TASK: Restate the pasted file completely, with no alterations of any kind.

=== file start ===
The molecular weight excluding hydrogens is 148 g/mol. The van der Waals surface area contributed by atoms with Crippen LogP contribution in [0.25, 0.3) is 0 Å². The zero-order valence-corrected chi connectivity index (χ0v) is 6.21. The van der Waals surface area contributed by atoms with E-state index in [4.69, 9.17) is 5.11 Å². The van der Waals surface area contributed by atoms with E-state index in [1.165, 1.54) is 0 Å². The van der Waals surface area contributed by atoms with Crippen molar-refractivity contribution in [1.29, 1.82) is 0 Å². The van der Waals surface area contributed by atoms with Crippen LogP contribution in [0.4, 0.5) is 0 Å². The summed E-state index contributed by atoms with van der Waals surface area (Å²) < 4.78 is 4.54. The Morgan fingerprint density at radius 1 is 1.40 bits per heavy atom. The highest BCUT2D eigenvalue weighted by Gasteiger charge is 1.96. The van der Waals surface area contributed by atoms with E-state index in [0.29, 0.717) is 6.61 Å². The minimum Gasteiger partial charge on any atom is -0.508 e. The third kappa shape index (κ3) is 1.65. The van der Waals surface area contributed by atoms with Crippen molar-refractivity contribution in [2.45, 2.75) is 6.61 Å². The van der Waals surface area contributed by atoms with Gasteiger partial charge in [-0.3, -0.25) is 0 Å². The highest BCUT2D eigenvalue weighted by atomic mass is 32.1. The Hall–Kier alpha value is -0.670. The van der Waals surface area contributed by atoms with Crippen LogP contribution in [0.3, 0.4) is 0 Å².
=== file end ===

The molecular weight excluding hydrogens is 148 g/mol. The van der Waals surface area contributed by atoms with Crippen LogP contribution in [0.25, 0.3) is 0 Å². The zero-order valence-corrected chi connectivity index (χ0v) is 6.21. The van der Waals surface area contributed by atoms with E-state index in [4.69, 9.17) is 5.11 Å². The van der Waals surface area contributed by atoms with E-state index in [1.165, 1.54) is 0 Å². The van der Waals surface area contributed by atoms with Crippen molar-refractivity contribution in [1.29, 1.82) is 0 Å². The van der Waals surface area contributed by atoms with Crippen LogP contribution in [0.4, 0.5) is 0 Å². The summed E-state index contributed by atoms with van der Waals surface area (Å²) < 4.78 is 4.54. The Morgan fingerprint density at radius 1 is 1.40 bits per heavy atom. The highest BCUT2D eigenvalue weighted by Gasteiger charge is 1.96. The van der Waals surface area contributed by atoms with E-state index in [0.29, 0.717) is 6.61 Å². The minimum Gasteiger partial charge on any atom is -0.508 e. The third kappa shape index (κ3) is 1.65. The van der Waals surface area contributed by atoms with Crippen molar-refractivity contribution in [2.45, 2.75) is 6.61 Å². The van der Waals surface area contributed by atoms with Gasteiger partial charge in [-0.3, -0.25) is 0 Å². The highest BCUT2D eigenvalue weighted by atomic mass is 32.1. The Hall–Kier alpha value is -0.670. The van der Waals surface area contributed by atoms with Crippen LogP contribution in [0.3, 0.4) is 0 Å².